Brainstorming a business plan like Arnie? To make things easy, we’ve created a basic business plan template you can download here.
Funding your brilliant small biz idea
If you wish to seek either investors or ask a financial institution for a business loan, showing a solid business plan will be essential. Indeed, by properly mapping out your forecast, you’ll come to know exactly how much capital you’ll need to start up. Be careful here, as gaining finance can be a serious undertaking and if you don’t plan properly, you may find yourself in debt.
Knowing he’d be operating remotely, Arnie calculated that he’ll need about $10,000 to get his virtual assistant business off the ground. This sum should afford him the essentials: new computer equipment and a fresh home office setup (which he banked on needing when forming his business plan.)
The three main types of business funding each have their own advantages and drawbacks.
Internal funding means that you’ll be financing your new business with your own personal savings and capital.
This is advantageous in that you’ll be free from debt and the influence of external investors. This also means it’ll be easier to access loans later on if required.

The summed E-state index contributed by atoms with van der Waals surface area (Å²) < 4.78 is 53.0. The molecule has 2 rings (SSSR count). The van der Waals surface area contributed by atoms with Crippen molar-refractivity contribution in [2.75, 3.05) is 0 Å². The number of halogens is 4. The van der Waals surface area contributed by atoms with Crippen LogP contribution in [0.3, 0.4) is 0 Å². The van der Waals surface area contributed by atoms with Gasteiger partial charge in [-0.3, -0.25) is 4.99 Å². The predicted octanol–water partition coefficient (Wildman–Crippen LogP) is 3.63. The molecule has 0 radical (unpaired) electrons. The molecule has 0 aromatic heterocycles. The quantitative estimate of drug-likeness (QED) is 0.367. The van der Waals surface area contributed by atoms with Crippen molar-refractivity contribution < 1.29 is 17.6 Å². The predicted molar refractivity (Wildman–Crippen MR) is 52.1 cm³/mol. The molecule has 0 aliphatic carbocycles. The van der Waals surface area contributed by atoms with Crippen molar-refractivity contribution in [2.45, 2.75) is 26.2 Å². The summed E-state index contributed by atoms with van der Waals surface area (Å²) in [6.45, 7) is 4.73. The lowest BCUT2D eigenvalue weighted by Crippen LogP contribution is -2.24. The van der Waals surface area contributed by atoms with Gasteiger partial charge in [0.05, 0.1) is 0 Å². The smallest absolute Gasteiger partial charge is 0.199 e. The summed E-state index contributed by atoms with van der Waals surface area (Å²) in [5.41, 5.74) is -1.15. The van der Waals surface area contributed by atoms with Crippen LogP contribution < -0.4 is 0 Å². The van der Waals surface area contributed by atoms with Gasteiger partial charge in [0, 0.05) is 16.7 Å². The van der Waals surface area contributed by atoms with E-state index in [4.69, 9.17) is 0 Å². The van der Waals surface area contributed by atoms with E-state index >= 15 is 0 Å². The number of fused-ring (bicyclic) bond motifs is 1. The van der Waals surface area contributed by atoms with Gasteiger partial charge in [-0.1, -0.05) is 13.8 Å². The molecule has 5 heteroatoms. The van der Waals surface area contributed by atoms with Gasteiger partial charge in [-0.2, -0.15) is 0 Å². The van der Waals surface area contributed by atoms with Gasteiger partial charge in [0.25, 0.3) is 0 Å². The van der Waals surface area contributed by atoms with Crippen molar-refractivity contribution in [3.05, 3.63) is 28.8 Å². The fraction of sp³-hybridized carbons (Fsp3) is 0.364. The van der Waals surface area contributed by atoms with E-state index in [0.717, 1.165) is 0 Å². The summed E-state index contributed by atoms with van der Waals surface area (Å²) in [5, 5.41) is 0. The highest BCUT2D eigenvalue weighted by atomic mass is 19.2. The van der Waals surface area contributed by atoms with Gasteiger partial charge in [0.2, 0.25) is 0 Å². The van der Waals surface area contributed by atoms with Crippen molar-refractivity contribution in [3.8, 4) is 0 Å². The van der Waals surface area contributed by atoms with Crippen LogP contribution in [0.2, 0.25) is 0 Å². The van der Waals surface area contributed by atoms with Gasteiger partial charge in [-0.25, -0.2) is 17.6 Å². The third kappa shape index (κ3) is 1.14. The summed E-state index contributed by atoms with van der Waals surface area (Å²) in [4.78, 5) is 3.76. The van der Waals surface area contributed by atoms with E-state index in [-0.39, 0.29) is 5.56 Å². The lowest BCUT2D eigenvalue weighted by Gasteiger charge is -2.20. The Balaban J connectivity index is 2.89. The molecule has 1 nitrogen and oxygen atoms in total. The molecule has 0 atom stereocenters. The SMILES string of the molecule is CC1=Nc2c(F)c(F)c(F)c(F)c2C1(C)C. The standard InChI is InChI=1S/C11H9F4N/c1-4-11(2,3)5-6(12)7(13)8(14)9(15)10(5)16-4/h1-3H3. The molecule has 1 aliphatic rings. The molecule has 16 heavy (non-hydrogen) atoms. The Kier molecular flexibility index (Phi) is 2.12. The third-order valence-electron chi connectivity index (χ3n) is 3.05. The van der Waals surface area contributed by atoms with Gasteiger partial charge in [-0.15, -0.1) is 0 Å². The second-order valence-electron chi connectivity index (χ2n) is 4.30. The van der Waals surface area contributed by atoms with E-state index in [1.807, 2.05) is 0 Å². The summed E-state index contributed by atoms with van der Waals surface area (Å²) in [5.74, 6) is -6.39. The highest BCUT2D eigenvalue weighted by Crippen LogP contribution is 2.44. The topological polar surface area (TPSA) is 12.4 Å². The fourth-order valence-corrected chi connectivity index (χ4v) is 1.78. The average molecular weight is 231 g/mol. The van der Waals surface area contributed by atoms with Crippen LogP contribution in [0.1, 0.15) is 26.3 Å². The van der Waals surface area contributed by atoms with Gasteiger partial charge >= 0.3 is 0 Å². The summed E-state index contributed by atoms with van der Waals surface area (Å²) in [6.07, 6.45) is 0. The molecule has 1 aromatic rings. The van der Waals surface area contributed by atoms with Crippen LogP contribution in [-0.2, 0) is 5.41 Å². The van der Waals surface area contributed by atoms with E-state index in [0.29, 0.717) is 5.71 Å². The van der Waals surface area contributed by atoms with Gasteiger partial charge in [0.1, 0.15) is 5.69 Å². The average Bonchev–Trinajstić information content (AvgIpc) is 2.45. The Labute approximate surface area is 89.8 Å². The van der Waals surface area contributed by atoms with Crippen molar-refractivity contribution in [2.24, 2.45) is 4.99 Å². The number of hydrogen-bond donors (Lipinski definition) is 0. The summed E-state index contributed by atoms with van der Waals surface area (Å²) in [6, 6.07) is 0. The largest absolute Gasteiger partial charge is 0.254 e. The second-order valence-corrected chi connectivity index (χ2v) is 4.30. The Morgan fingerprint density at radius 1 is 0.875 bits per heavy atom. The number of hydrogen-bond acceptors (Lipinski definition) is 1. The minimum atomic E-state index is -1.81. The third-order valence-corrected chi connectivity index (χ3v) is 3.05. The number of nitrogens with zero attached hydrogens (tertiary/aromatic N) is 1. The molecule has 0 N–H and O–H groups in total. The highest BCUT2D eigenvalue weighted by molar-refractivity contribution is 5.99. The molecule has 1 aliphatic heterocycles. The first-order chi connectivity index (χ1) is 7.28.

The disadvantage here is that you clearly must have enough personal funds to get off the ground. By tying up your savings, you may also have to forgo other expenses, such as purchasing a property or vehicle.
Debt finance is a popular choice for many people. It essentially refers to borrowing money from an entity, such as a business loan from a bank.
The advantage of debt finance is that you can start from scratch without the need for personal savings.
On the other hand, this means you’ll be saddled with debt plus interest, and will need to have a robust plan, with evidence, that you can pay it back to avoid financial strife.
Equity finance refers to gaining funds from external investors, in exchange for shares in the company. Often known simply as ‘investment’, equity funding means that you’ll give up a portion of control and financial ownership of your business in exchange for funding.
The advantages with this option are that you will not require a loan or large amounts of personal savings to get moving. You may also benefit form the experience and knowledge of your investors.
Conversely, you’ll have to give up a portion of business control and profits. It can also be rather difficult to secure third party investment.
Arnie has around $12,000 in personal savings and since he already has a mortgage it will be more difficult to secure a loan. Yet, because he has the $10,000 required to start his business, Arnie will officially take the internal funding route.
That’s it! These are the basic first steps to starting your own business. However, from here, you’ll also need to fully understand your legal responsibilities and get a handle on things like tax, super, GST, payroll, and BAS. Before you take the plunge, seek counsel from an accountant, and check out the ATO’s page here to read up on your formal responsibilities